Of course it’s never quite that straightforward…
If I were to just bimble along laptop-less until the replacement arrived that would mean that I would have a better specced lappie than Codepope
‘s Macbook Pro. Add to that the fact that he has recently been contemplating getting a Macbook for himself anyway (a little more manageable for slobbing out with in the evening), and what you get is Codepope heading out for some serious retail therapy at the Apple store this morning and me setting up a shiny new basic spec Macbook for myself this afternoon.
Then in a week or so he gets to set up his new Macbook when the replacement turns up.
New toys all round.
BBC NEWS | UK | Switch off for traditional bulbs
Don’t get me wrong, I’m all for being environmentally friendly but, call me selfish, my sanity has to come before the well-being of the planet.
We have tried numerous types of energy efficient bulbs and they’re all dreadful in one way or another. The least offensive in terms of light quality are the ones my mum has in her bathroom BUT they have a nasty head-hurty flicker as they come on which makes me wince and it’s really only acceptable because it’s not a room you have to spend a lot of time in.
The one Codepope
has in his room at the moment is like letting the light from a particularly grey day into the office. Hardly effective.
100W equivalent be bollocksed. I don’t know how you’re making this comparison but it obviously doesn’t involve anyone actually looking at the light. I can stand on out landing and see the light in my room (a standard 100W bulb in a uplighter shade) and the light in his. They are not comparable in any way. I can look directly at the energy efficient bulb and not be left with a hint of an after-image.
And that uplighter shade? Well I use that to minimise reflections and highlights on my computer screen and a jolly good job it does to; nice balance of general light in the room without any glare. I have yet to see an energy efficient bulb which will even fit in an uplighter shade. They’re all much bigger than standard bulbs.
And what about the great Philips Wake-up Light
we bought yesterday? That sure as hell won’t take one of the new bulbs and quite frankly I’d rather wake up to the natural light from a miserable November morning than the piss-poor light from an energy efficient bulb.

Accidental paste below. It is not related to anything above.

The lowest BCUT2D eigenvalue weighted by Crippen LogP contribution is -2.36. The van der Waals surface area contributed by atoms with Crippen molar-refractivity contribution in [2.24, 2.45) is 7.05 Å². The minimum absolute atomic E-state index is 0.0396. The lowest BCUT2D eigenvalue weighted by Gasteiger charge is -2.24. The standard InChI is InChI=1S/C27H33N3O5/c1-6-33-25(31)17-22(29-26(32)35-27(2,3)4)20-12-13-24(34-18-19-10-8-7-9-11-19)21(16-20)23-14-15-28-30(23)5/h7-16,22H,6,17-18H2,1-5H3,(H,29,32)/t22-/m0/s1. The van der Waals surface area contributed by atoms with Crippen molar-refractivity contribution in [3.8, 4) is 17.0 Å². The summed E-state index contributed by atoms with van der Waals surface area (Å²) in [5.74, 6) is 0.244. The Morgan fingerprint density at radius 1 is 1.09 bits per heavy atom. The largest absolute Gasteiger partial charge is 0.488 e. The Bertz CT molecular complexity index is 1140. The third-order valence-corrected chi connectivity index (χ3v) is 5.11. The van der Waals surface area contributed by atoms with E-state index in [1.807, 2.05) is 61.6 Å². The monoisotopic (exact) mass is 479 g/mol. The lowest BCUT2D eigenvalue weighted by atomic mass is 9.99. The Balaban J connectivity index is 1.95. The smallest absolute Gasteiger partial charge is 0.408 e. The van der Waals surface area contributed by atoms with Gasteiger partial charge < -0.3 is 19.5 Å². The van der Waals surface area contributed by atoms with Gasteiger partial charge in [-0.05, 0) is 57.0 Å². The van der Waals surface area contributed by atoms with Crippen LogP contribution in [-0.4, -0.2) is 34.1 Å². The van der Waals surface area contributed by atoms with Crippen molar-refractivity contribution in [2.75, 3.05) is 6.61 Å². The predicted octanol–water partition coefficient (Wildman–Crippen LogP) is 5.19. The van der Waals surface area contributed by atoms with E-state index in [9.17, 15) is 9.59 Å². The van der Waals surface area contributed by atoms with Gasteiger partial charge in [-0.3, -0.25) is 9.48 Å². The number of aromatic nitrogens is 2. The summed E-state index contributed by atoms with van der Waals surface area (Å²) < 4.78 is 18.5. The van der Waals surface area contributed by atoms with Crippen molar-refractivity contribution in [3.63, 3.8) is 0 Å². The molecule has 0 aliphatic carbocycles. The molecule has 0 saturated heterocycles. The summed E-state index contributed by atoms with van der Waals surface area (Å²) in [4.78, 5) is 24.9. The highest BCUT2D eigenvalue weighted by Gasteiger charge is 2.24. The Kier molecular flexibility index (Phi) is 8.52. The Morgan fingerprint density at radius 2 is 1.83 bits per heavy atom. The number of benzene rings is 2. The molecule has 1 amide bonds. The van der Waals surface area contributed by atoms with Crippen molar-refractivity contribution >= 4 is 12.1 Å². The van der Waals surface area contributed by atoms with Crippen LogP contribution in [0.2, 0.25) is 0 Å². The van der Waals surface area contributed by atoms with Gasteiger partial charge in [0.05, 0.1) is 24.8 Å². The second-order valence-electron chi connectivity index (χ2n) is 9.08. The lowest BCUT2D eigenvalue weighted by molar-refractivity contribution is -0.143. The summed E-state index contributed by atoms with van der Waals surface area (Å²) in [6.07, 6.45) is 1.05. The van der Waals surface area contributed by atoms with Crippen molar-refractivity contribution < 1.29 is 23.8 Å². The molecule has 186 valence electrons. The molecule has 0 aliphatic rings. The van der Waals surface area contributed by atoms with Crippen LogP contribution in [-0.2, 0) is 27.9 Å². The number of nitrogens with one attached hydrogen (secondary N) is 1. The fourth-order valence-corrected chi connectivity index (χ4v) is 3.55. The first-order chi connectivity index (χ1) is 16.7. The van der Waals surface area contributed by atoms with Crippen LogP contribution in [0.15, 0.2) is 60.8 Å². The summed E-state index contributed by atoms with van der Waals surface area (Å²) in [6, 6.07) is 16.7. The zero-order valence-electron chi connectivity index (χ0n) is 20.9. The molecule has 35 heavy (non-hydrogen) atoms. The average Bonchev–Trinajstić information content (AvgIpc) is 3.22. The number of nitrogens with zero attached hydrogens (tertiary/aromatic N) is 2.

Light is important to me. Especially around this time of year. If I didn’t have my Brightspark
and hadn’t been using it for the last month I would currently be sitting in the corner wondering what the point of it all was and wishing desperately for spring.
Q. What do you call a company that doesn’t know the specs of it’s own products?
A couple of weeks ago the ever lovely Codepope
decided he needed a new little digital camera. After a short while browsing cheap cameras we couldn’t find reviews of, he came to the conclusion that what he actually wanted was my Canon IXUS 850 IS and the best way to achieve this was to buy me the next model up, the IXUS 950 IS.
Now there isn’t much difference between the two models, basically 1 megapixel and the ability to use SDHC cards. Which is where the fun begins.
There are 3 different readily available classes of SDHC cards in capacities up to 8GB.
The manuals don’t mention which is fully supported. So I thought I’d use their online support system to ask for more detailed information.
Simple enough request: which class of SDHC card is fully supported and what’s the maximum capacity card that can be used?
Cue automated response.
3 days later: “Your query has been sent to the appropriate group and is currently under investigation.”
Today, another week has passed: “This is to inform your enquiry is being further escalated to our Product Support Specialist Group for further investigation. You will be contacted as soon as possible.”
Surely someone must know…
It turns out that, to go with my shiny new iMac, I am going to need a shiny new scanner.
Canon have just confirmed the utter non-existence of Intel drivers for my D2400U.
So now I have to hunt down a not too spendy scanner which will be good for scanning old photos and 35mm negatives. Preferably one with a holder that will actually hold the negatives flat unlike the one that came with the Canon…
Oh, and of course I have to find a home for the old scanner as well.
It’s bad enough when installers insist that you restart your Mac when they’re finished but this is just taking the piss.
Canon, are you seriously saying that you have written a printer driver installer that will die horribly if so much as one other application is running? I don’t remember this being a requirement for installing the S9000 drivers or the ones for my camera, so you obviously can do it, so why the difference this time?
And not only do you say that no other apps should be running but you’re not going to give me the option of risking it and you’re going to automatically shut them all down for me. I wonder how many pissed off Mac owners there’ll be who, used to people writing sensible driver installers, will automatically hit continue and lose shedloads of work.